Can Old Doctors Learn New Tricks?

Patient Convinces Cardiologist to Hold Off on Meds & Allow Him to Give Low-Carb a Try

The following account was written in April, 2019 by Bob, a patient of Dr. Tro’s Medical Weight Loss & Direct Primary Care.

I had an appointment to meet with a cardiologist about three weeks after starting my weight-loss program with Dr. Tro.  The doctor, who was relatively young, began talking to me as though he were reading out of a textbook. He asked me how I was feeling, but I don’t think he actually heard my answer.

I tried to explain the profound experience I had been having over the last few weeks. I told him about the 15 pounds I’d lost. I told him how my blood glucose had been drastically reduced while simultaneously discontinuing a medication. I told him how much my blood pressure had improved, even though I had not started a new medication recommended on my last visit. I told him all this had been accomplished while I was eating as much as I wanted every day.

“That’s great,” he said, looking at my lab results from a few weeks earlier. He then recommended I immediately start taking a blood pressure medication and something else to deal with my blood sugar.

I pinched myself to make sure at least one of us was awake. “I understand and agree with your assessment of my lab results,” I told him, “but I want to make sure you understand that those results are from before these past three weeks of progress.”

I told him I had improved all of those numbers favorably in the weeks since then, and that I was ready, willing, and able to keep going down this road. I was excited about what was happening, and not interested in taking more drugs. I wanted the freedom to pursue this to see where it leads.

He told me the lab results needed to be addressed right away. “This can’t wait,” he said.

He could tell I wasn’t sold.

He then told me he was going to consult with another cardiologist in the practice and that someone would be back to see me shortly.

He closed the door, but then popped his head back in and asked “Are you planning to have bariatric surgery”?

“No.” I said emphatically. “I am not.”

My head was spinning and I was getting really angry. I was not being understood because I was not even being heard. I grew more and more agitated as I watched the clock tick away. I was considering escape plans. Just tell the front desk you have another appointment on the way out, I thought. But I decided that would be rude, and to stick it out.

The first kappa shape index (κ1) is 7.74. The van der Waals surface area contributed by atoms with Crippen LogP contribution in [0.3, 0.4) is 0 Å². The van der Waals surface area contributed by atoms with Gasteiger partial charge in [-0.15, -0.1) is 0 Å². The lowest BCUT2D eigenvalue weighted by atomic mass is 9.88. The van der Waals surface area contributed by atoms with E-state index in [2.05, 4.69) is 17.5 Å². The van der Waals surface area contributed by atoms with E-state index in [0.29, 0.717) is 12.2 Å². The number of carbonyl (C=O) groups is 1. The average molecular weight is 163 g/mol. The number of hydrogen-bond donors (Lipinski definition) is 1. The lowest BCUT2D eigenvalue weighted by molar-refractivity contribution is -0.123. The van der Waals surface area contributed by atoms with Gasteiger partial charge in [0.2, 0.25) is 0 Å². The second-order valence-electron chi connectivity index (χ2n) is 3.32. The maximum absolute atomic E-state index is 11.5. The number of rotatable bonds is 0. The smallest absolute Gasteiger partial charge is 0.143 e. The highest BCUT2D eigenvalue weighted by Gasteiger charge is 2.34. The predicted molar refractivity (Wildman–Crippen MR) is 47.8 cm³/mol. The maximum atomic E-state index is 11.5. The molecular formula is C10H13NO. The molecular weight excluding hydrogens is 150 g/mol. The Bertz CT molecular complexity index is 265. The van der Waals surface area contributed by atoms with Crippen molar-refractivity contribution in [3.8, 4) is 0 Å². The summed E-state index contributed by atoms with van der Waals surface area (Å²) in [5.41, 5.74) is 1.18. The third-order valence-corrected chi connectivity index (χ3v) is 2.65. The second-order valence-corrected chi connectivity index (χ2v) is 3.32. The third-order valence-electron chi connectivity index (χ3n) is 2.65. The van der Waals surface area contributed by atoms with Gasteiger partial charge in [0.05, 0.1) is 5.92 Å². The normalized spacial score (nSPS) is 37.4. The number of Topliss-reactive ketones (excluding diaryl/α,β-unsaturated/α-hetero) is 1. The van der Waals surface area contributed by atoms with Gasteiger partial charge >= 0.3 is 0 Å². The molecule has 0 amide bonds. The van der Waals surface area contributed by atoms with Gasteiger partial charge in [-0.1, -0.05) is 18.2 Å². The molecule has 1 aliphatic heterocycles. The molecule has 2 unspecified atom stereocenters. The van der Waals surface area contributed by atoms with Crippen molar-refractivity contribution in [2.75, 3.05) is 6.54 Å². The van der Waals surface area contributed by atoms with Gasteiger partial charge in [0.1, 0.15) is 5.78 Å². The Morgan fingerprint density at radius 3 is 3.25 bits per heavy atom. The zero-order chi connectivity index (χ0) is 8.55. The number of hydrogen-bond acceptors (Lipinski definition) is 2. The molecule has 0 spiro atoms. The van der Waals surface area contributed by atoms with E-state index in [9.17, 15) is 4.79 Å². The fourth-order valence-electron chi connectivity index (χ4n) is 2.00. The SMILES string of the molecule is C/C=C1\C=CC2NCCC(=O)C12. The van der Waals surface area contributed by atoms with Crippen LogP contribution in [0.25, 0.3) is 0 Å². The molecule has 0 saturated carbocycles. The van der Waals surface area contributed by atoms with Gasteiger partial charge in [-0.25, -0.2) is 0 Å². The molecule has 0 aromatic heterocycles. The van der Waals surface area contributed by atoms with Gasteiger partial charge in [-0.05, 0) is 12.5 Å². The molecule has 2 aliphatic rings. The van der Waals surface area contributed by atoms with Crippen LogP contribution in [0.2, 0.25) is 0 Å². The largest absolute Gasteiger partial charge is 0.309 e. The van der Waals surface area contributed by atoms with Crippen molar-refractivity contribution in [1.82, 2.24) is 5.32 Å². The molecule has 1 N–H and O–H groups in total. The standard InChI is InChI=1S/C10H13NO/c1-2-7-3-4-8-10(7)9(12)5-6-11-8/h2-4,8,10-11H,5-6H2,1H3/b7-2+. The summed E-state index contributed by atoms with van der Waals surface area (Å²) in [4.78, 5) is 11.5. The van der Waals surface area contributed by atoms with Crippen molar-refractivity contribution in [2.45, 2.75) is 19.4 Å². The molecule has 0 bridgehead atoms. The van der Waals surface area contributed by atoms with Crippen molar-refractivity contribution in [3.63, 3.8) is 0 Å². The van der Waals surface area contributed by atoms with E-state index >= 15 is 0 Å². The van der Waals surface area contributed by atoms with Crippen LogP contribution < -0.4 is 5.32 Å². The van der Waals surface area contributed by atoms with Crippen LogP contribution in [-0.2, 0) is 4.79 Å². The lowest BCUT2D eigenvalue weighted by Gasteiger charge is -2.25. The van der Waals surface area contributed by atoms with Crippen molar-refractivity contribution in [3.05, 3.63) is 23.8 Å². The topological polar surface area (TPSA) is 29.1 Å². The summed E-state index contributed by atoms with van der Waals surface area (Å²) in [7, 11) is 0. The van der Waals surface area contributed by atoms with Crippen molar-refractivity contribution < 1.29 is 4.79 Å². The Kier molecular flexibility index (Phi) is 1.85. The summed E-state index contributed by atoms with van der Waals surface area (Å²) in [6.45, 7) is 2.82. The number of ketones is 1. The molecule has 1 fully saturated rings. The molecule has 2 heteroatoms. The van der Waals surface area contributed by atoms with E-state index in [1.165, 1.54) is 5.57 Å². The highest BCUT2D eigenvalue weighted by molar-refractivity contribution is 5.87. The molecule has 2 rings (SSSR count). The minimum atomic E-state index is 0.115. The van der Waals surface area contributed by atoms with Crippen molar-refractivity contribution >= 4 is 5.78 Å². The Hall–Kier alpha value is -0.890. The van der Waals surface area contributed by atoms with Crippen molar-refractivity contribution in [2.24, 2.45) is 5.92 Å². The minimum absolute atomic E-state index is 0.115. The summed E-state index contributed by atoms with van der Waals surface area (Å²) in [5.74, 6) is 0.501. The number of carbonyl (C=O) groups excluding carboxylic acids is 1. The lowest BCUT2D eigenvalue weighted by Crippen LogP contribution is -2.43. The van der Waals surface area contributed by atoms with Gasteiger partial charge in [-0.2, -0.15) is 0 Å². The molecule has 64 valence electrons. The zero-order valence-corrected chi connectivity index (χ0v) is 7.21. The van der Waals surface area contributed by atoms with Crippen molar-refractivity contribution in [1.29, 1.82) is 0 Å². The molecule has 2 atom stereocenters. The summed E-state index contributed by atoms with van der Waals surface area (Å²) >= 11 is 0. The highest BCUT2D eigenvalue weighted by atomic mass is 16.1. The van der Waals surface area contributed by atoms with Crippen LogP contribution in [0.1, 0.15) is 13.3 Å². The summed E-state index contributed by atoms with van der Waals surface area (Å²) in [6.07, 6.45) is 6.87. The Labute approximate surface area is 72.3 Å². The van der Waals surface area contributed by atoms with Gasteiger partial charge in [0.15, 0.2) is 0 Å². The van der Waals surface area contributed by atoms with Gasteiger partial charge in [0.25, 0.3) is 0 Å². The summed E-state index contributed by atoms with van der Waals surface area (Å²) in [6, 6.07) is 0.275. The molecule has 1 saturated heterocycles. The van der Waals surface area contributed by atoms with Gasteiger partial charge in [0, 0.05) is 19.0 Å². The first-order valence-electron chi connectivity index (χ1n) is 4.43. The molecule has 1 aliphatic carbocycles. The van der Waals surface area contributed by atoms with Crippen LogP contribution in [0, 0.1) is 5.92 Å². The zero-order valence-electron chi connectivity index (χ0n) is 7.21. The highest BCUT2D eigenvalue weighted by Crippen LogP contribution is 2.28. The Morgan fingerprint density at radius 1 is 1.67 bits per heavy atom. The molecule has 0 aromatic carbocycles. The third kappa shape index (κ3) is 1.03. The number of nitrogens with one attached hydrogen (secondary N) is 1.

At the 26-minute mark, another doctor, who was quite a bit older, came in and introduced himself. I can’t imagine the look on my face was very positive, but I gave him a chance and he returned the favor. In two minutes, he reversed everything the other doctor had said.

“I don’t want to start you on any new meds,” he said. “I understand you’ve started a new weight-loss program and I think we should give it a chance and see how you do. We’ll leave everything as it is and see you again in three months to reassess. I hope what you’re doing includes some exercise.”

“Thank you, doctor,” I said. “I really appreciate that and I will see you in three months.”

Now, I don’t think this man had much faith in my ability to be successful. He has been practicing medicine since the year I was born. I’m sure he has encountered endless patients with new diet programs, almost all of whom have failed in the end. But he had the strength of character to remain open to new ideas and the possibility of change. He surprised me.

Now it’s time for me to return the favor.

As of September 25, 2019, Bob had lost 120 pounds and is off all of his diabetes medications and two blood pressure medications. His a1c improved from 10.5 to 6.0. We hope to be able to share Part Two of Bob’s inspirational story in an upcoming post.